A brisk Saturday morning two years ago saw about a dozen of us, volunteers with Keep Eureka Beautiful, planting trees behind the Red Lion on 2nd Street. We were all well-rehearsed in the basic skills, such as they are: digging a pit in a square previously cut out of the concrete sidewalk by the city; placing saplings at the perfect depth; backfilling the hole with potting soil; and finishing off with a couple of support poles to protect the vulnerable trees in their new environment.
Two years later, after a fair amount of TLC—the occasional breaking of a limb or loss of a support pole had to be remedied—they were thriving, bringing a touch of green to that rather desolate stretch of north Eureka. Trees! As I discussed here, in addition to their inherent beauty, urban street trees calm traffic, reduce air pollution, fight the atmospheric greenhouse effect, and reduce noise, stormwater pollution and crime. What’s not to love?
A lot, apparently. Someone expressed their personal arboreal grudge by cutting down all our back-of-the-Red-Lion trees last week. Not just as a spontaneous bit of testosterone-fueled vandalism, but a willful act of tree-hating violence, since the clean cuts attest to the use of pruner shears.
(A word of sympathy for the Vandals, a Germanic tribe whose association with brutish acts is undeserved: “…modern historians tend to regard the Vandals during the transitional period from Late Antiquity to the Early Middle Ages as perpetuators, not destroyers, of Roman culture.” —Wikipedia)
Keep Eureka Beautiful has dealt with vandalism before, of course, but usually on an individual tree-by-tree basis. KEB’s volunteers regularly replace the odd tree, or simply prop up a damaged one. But this is different, with all 15 young trees hacked down in their youth. KEB’s Michele McKeegan was philosophical, though: “I don’t understand why they would do something like this,” she says, “but what matters is just to get more trees in the ground and let them get rained in over the winter.” So we’ll be out there again soon.
I’m reminded of the final scene of Fargo, the Coen brothers’ bloody winter’s romp around Minnesota and North Dakota. Frances McDormand won an Oscar playing an unlikely, pregnant hero, the cop who is bringing in the psychopath. After running through the list of people he’s killed, she sighs, “And for what? For a little bit of money. There’s more to life than a little money, you know. Don’t you know that? And here ya are, and it’s a beautiful day. Well, I just don’t understand it.”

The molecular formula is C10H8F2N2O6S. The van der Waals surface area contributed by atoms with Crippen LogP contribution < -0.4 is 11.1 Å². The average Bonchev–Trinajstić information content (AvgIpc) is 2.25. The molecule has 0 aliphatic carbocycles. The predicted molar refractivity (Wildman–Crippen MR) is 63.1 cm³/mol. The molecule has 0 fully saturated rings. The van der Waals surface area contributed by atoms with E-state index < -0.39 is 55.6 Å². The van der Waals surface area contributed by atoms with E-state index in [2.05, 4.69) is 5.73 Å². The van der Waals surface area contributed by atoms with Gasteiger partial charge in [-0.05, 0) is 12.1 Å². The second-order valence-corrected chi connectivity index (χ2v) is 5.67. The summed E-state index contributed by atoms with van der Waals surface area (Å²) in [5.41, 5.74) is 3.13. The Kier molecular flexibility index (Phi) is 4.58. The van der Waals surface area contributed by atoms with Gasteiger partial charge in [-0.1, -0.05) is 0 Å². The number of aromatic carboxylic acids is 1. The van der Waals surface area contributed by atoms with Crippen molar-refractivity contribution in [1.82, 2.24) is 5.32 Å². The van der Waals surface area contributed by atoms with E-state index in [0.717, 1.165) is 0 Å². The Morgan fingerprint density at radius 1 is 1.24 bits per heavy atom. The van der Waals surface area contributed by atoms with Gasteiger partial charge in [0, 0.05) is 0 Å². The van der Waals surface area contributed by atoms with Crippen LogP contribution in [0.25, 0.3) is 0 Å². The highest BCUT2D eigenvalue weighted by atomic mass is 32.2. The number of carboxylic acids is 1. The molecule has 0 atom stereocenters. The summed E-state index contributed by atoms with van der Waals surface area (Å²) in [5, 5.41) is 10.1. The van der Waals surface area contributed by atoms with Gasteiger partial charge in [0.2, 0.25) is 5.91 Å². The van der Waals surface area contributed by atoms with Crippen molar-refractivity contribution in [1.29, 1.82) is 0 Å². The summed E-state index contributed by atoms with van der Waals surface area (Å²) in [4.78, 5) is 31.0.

Not that tree hacking is confined to midnight vandals. Not so long ago, the lovely old fig tree, back of Steve and Dave’s, was taken down (put to sleep—what’s the correct euphemism?). This corner of Old Town suffered another loss a few months later when the Eagle House car park lost its trees. Why? Who knows?
And just two weeks ago, those lovely 60-year Monterey pines that graced both sides of the Fish and Game office on 2nd were lopped, gone forever.
While I’m ranting, here’s before and after photos taken outside the Humboldt Historical Society house on 8th and H. Trees have a history too, you know! (Yeah, I’m bitter.)
Next to go, apparently, these 25 blue gum eucalyptus, at the behest of the Humboldt County Office of Education on Myrtle (opposite the cemetery). Eucalyptus, lovely looking and smelling as they are, are classified as “invasive”—I wrote about their history here. This is reason enough, apparently, to destroy three generations-worth of growth. Sure, they’ll be replaced with native vegetation—death to those aliens! But why? Hey teachers, leave them trees alone!
Trees ask so little and deliver so much. They remind those of us who live beset by concrete and asphalt pavement on Euclidean gridded streets girded with utilitarian buildings that nature still exists. Too bad they don’t have legal rights.
If only we could learn to just let ’em be.
ACTION STEP! Wanna help? Come join the volunteers at Keep Eureka Beautiful, which has planted over 1,000 trees in Eureka since 1996. Call 707 444 8147 or check out firstname.lastname@example.org. We’ll be replacing the Red Lion trees soon.